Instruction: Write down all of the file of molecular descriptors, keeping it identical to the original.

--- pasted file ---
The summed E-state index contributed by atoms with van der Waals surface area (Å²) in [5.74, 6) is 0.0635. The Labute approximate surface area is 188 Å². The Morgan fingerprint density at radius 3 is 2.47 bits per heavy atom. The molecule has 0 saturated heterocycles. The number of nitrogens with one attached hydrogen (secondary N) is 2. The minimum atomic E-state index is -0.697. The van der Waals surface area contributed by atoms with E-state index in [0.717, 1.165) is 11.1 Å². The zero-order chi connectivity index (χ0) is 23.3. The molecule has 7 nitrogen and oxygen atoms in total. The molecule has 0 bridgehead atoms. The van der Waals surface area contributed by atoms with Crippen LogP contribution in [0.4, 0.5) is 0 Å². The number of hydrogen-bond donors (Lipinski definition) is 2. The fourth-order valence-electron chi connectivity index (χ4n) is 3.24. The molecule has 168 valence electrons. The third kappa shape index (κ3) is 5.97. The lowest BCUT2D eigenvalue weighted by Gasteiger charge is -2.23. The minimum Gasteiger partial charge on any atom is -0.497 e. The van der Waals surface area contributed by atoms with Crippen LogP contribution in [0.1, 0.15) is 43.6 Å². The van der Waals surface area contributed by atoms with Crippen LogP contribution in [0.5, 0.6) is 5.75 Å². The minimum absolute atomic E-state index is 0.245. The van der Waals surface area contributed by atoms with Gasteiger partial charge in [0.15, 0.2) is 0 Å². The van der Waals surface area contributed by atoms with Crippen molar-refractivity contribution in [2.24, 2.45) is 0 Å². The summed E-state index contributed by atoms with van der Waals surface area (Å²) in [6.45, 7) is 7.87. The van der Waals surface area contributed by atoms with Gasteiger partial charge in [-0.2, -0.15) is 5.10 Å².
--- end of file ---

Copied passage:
The summed E-state index contributed by atoms with van der Waals surface area (Å²) in [5.74, 6) is 0.0635. The Labute approximate surface area is 188 Å². The Morgan fingerprint density at radius 3 is 2.47 bits per heavy atom. The molecule has 0 saturated heterocycles. The number of nitrogens with one attached hydrogen (secondary N) is 2. The minimum atomic E-state index is -0.697. The van der Waals surface area contributed by atoms with E-state index in [0.717, 1.165) is 11.1 Å². The zero-order chi connectivity index (χ0) is 23.3. The molecule has 7 nitrogen and oxygen atoms in total. The molecule has 0 bridgehead atoms. The van der Waals surface area contributed by atoms with Crippen LogP contribution in [0.4, 0.5) is 0 Å². The number of hydrogen-bond donors (Lipinski definition) is 2. The fourth-order valence-electron chi connectivity index (χ4n) is 3.24. The molecule has 168 valence electrons. The third kappa shape index (κ3) is 5.97. The lowest BCUT2D eigenvalue weighted by Gasteiger charge is -2.23. The minimum Gasteiger partial charge on any atom is -0.497 e. The van der Waals surface area contributed by atoms with Crippen LogP contribution in [0.1, 0.15) is 43.6 Å². The van der Waals surface area contributed by atoms with Crippen LogP contribution in [0.5, 0.6) is 5.75 Å². The minimum absolute atomic E-state index is 0.245. The van der Waals surface area contributed by atoms with Gasteiger partial charge in [0.15, 0.2) is 0 Å². The van der Waals surface area contributed by atoms with Crippen molar-refractivity contribution in [2.24, 2.45) is 0 Å². The summed E-state index contributed by atoms with van der Waals surface area (Å²) in [6.45, 7) is 7.87. The van der Waals surface area contributed by atoms with Gasteiger partial charge in [-0.2, -0.15) is 5.10 Å².